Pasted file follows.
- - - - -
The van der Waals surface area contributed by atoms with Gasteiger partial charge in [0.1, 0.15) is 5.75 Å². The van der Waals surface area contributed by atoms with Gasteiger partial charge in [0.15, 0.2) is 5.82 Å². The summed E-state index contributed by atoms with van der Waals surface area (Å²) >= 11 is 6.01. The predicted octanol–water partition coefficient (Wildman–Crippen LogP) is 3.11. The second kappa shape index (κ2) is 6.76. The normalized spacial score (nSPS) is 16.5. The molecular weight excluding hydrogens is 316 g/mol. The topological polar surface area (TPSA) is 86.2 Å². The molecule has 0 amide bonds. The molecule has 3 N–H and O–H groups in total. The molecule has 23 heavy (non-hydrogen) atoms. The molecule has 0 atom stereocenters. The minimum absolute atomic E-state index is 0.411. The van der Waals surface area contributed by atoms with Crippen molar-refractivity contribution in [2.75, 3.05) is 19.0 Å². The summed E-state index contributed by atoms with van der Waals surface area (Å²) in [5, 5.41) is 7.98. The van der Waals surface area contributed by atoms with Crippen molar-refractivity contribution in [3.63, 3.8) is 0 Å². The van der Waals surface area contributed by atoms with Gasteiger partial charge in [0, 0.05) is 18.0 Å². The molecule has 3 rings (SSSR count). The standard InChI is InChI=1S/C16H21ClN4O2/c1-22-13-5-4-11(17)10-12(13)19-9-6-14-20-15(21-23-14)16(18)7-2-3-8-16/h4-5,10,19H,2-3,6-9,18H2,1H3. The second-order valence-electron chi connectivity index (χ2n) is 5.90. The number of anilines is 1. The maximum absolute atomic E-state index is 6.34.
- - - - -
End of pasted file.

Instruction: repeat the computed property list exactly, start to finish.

The van der Waals surface area contributed by atoms with Gasteiger partial charge in [0.1, 0.15) is 5.75 Å². The van der Waals surface area contributed by atoms with Gasteiger partial charge in [0.15, 0.2) is 5.82 Å². The summed E-state index contributed by atoms with van der Waals surface area (Å²) >= 11 is 6.01. The predicted octanol–water partition coefficient (Wildman–Crippen LogP) is 3.11. The second kappa shape index (κ2) is 6.76. The normalized spacial score (nSPS) is 16.5. The molecular weight excluding hydrogens is 316 g/mol. The topological polar surface area (TPSA) is 86.2 Å². The molecule has 0 amide bonds. The molecule has 3 N–H and O–H groups in total. The molecule has 23 heavy (non-hydrogen) atoms. The molecule has 0 atom stereocenters. The minimum absolute atomic E-state index is 0.411. The van der Waals surface area contributed by atoms with Crippen molar-refractivity contribution in [2.75, 3.05) is 19.0 Å². The summed E-state index contributed by atoms with van der Waals surface area (Å²) in [5, 5.41) is 7.98. The van der Waals surface area contributed by atoms with Crippen molar-refractivity contribution in [3.63, 3.8) is 0 Å². The van der Waals surface area contributed by atoms with Gasteiger partial charge in [0, 0.05) is 18.0 Å². The molecule has 3 rings (SSSR count). The standard InChI is InChI=1S/C16H21ClN4O2/c1-22-13-5-4-11(17)10-12(13)19-9-6-14-20-15(21-23-14)16(18)7-2-3-8-16/h4-5,10,19H,2-3,6-9,18H2,1H3. The second-order valence-electron chi connectivity index (χ2n) is 5.90. The number of anilines is 1. The maximum absolute atomic E-state index is 6.34.